He said MINUSMA has made commitments for the deployment around March next year of armed helicopter units from Pakistan and Bangladesh and a third utility helicopter unit from India.
"These provide much-needed support to our forces and are critical for early warning and rapid response to protect civilians," the spokesperson said. "Discussions about possible additional contributions from other troop-contributing countries are ongoing."
On Monday, Haq acknowledged that Mali had security problems and the sacrifices of peacekeepers as many lost their lives. ■
- A senior World Bank official on Wednesday urged Lebanon to adopt an equitable banking solution to its financial crisis using a bailout strategy as the country is short of public funds.
"As has been repeatedly called for, Lebanon urgently needs to adopt an equitable and comprehensive solution that will restore stability to the financial sector and put the economy on a recovery path," said World Bank Regional Director Jean-Christophe Carret, cited by the institution's statement. .
Carret's comments came on the occasion of the release of the World Bank's Lebanon Economic Monitor (LEM), with the fall 2022 report calling for equitable sharing of financial losses through the use of what he called a bailout solution.
"The LEM argues that with financial losses exceeding US$72 billion, equivalent to more than three times (Lebanon's) GDP in 2021, a financial sector bailout is unfeasible because there are simply not enough public funds," the LEM said. statement, alleging that the rescue is not equitable either.
An internal recapitalization strategy, according to the World Bank, is more protective for taxpayers and small depositors mainly affected by the crisis and, together with comprehensive structural reforms, "is the only realistic option for Lebanon to turn the page on its unsustainable model. development," he said.
The report estimated that Lebanon's real GDP will contract by an additional 5.4 percent in 2022, "assuming political paralysis continues and no recovery strategy is implemented."
It also revised up the estimated contraction in real GDP for 2021 to 7 percent. ■
- Both US crude oil imports and exports increased during the week ending November 18, the US Energy Information Administration said Wednesday.
US crude oil imports averaged 7.063 million barrels per day (b/d) last week, up 1.504 million b/d from the previous week, while crude oil exports averaged 4.242 million b /d, 380,000 b/d more than the previous week. week, according to the Weekly Petroleum Status Report.
Over the past four weeks, US crude oil imports averaged around 6.32 million b/d, up 1.5 percent from the same four-week period last year.
During the same period, US crude oil exports averaged about 3.888 million b/d, up 27.4 percent year-on-year.
The United States has been one of the world's top oil producers in recent years helped by the growth of its shale oil production. ■
- US crude oil production averaged 12.1 million barrels per day (b/d) during the week ending November 18, unchanged from the previous week, the Oilfield Administration said Wednesday. US Energy Information (EIA).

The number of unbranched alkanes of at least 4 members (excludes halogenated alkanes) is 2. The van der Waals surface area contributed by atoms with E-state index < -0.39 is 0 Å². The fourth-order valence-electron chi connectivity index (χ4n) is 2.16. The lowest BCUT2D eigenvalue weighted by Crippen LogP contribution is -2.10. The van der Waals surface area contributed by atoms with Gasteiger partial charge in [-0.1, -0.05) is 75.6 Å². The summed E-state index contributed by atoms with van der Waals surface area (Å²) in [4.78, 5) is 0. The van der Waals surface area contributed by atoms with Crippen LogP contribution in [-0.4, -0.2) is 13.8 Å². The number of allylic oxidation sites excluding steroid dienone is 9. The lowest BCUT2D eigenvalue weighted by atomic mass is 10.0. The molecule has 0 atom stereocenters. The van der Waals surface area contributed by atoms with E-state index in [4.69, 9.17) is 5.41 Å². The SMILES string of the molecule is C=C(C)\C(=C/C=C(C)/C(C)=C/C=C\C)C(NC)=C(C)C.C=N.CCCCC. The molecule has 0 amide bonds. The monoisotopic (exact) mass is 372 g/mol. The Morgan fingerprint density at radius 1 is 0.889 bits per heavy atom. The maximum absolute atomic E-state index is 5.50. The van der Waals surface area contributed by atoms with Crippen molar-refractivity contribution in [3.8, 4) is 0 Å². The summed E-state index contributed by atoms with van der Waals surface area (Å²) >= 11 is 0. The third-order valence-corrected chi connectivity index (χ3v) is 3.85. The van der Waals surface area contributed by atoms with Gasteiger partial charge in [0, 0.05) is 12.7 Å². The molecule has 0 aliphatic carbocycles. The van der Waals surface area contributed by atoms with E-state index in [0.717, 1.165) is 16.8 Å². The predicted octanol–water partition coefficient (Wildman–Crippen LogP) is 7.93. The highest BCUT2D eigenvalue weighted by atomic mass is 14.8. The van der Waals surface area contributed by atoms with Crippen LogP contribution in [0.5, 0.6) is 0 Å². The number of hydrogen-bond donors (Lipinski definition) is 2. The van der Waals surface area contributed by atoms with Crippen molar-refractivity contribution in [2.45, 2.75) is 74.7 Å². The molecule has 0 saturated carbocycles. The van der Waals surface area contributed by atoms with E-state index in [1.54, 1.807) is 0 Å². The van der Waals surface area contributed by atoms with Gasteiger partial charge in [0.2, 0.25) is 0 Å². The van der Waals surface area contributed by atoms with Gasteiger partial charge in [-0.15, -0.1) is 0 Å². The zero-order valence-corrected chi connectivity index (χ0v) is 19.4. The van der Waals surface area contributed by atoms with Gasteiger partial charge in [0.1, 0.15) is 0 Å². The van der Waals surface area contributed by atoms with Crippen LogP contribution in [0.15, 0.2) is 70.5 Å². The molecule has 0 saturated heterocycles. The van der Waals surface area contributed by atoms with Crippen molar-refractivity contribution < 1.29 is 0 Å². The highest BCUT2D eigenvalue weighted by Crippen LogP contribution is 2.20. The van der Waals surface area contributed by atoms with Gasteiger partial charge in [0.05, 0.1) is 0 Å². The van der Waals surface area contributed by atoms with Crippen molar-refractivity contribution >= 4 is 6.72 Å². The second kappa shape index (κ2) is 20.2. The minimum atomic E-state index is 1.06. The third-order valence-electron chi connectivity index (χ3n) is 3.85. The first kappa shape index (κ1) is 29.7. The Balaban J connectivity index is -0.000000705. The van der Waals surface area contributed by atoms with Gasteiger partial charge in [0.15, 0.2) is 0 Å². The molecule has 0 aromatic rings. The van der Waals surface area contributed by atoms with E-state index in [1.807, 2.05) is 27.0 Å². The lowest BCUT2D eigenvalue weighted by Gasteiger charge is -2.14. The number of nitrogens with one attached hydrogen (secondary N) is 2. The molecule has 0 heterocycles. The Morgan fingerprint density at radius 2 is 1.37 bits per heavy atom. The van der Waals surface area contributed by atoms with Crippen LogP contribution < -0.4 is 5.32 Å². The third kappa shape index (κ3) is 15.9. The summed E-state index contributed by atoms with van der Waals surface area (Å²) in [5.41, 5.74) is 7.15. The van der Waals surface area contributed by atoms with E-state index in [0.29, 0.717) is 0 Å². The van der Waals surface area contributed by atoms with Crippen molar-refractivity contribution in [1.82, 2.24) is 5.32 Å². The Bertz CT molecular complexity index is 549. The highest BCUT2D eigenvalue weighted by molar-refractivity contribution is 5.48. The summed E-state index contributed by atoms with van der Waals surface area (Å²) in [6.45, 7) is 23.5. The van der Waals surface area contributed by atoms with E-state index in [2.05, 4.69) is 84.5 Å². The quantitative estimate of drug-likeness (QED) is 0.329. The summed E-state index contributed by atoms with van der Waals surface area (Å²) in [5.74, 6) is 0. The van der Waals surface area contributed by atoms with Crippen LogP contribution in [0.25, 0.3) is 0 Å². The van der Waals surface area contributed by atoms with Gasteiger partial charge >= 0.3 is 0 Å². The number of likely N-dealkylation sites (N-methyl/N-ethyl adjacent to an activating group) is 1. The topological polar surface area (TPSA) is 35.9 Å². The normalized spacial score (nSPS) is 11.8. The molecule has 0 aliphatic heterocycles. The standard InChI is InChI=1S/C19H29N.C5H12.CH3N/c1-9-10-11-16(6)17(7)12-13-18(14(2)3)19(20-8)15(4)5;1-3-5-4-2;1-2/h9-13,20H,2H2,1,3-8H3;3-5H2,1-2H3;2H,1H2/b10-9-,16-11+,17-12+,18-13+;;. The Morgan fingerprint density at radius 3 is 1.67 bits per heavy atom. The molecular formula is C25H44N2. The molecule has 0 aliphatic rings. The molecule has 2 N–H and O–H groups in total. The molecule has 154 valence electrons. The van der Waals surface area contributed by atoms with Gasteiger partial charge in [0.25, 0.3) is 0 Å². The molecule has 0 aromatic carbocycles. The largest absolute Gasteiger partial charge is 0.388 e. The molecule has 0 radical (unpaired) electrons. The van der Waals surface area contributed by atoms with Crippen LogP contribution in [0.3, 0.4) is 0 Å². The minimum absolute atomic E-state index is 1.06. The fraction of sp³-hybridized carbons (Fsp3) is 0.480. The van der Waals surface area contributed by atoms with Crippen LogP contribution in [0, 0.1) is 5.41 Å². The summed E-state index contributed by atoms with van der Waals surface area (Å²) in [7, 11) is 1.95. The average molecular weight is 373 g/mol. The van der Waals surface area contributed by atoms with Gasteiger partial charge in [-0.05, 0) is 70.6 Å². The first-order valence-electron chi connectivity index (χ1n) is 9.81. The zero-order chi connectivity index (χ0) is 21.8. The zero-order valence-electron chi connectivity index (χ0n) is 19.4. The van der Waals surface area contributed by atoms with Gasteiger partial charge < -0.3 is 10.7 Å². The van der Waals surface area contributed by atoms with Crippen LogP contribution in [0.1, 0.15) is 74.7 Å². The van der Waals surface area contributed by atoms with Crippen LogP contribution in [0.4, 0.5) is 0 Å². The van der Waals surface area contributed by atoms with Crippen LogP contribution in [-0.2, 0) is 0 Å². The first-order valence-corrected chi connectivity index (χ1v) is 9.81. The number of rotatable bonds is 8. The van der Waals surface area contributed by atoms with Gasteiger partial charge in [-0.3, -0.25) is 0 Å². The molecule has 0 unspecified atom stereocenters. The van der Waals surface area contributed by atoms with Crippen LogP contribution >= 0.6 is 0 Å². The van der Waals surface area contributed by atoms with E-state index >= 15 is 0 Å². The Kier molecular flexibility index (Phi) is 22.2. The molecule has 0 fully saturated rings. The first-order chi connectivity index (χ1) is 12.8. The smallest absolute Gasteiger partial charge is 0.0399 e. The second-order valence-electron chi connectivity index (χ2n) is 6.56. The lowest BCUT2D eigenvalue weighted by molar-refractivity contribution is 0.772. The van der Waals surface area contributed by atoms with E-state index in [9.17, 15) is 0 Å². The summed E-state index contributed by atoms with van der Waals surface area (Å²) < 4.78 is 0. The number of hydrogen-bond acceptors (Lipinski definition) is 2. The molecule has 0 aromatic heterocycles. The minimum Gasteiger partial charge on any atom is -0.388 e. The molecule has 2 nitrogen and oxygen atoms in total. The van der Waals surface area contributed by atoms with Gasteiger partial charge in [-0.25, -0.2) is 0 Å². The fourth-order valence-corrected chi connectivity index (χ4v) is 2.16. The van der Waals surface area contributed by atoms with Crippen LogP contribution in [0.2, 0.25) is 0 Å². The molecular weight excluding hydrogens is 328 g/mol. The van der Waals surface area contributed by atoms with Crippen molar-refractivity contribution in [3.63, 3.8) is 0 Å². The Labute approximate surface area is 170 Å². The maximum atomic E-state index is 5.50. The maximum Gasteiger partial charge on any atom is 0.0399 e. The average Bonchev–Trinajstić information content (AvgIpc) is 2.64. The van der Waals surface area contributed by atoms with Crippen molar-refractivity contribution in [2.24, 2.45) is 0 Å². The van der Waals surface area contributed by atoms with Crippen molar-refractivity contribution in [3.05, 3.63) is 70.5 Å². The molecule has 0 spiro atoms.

The figure is up 600,000 b/d from this time last year, according to the EIA.
More than 80 percent of US crude oil production growth comes from the lower 48 states, which does not include production from Alaska and the federally offshore Gulf of Mexico, according to the report.
The United States has become a major oil producer in recent years helped by the growth of its shale oil production. ■
- The United Nations Children's Fund (UNICEF) and the United Nations Mine Action Service (UNMAS) on Wednesday expressed concern over deadly explosive remnants of war in Libya, urging Libyans to be aware of the danger.
"This week, another child tragically lost his life when he found and played with a grenade left behind by the warring parties in the conflict. His two brothers, who were close to him, were seriously injured," the UN agencies said in a statement. .
"UNICEF and UNMAS are deeply concerned by the continuing loss of civilian life, especially children, from explosive remnants of war, and urge all Libyans to be aware of the risks," the statement said.
UNICEF and UNMAS are working with Libyan mine action partners to provide explosive ordnance risk education to people to raise awareness of the dangers and risks of mines and unexploded ordnance, the statement added.
“We call on all armed actors to stop the use of explosive weapons in populated areas and put in place measures to protect civilians, particularly children,” said Michele Servadei, UNICEF representative in Libya.
"At least 39 people have been killed or injured this year in incidents involving explosive remnants of war," said Justin Smith, head of the United Nations Support Mission in Libya (UNSMIL) Mine Action Programme.
According to the Humanitarian Response Plan, 505,486 people are currently at risk from mines, unexploded ordnance and explosive remnants of war, the statement said.
In April 2019, a violent war between the eastern-based army and the former UN-backed Government of National Accord broke out in and around the capital Tripoli, lasting for more than a year, killing and injuring many civilians. and causing great destruction in the city.
Libya has been suffering from insecurity and chaos since the fall of late leader Muammar Gaddafi's regime in 2011. ■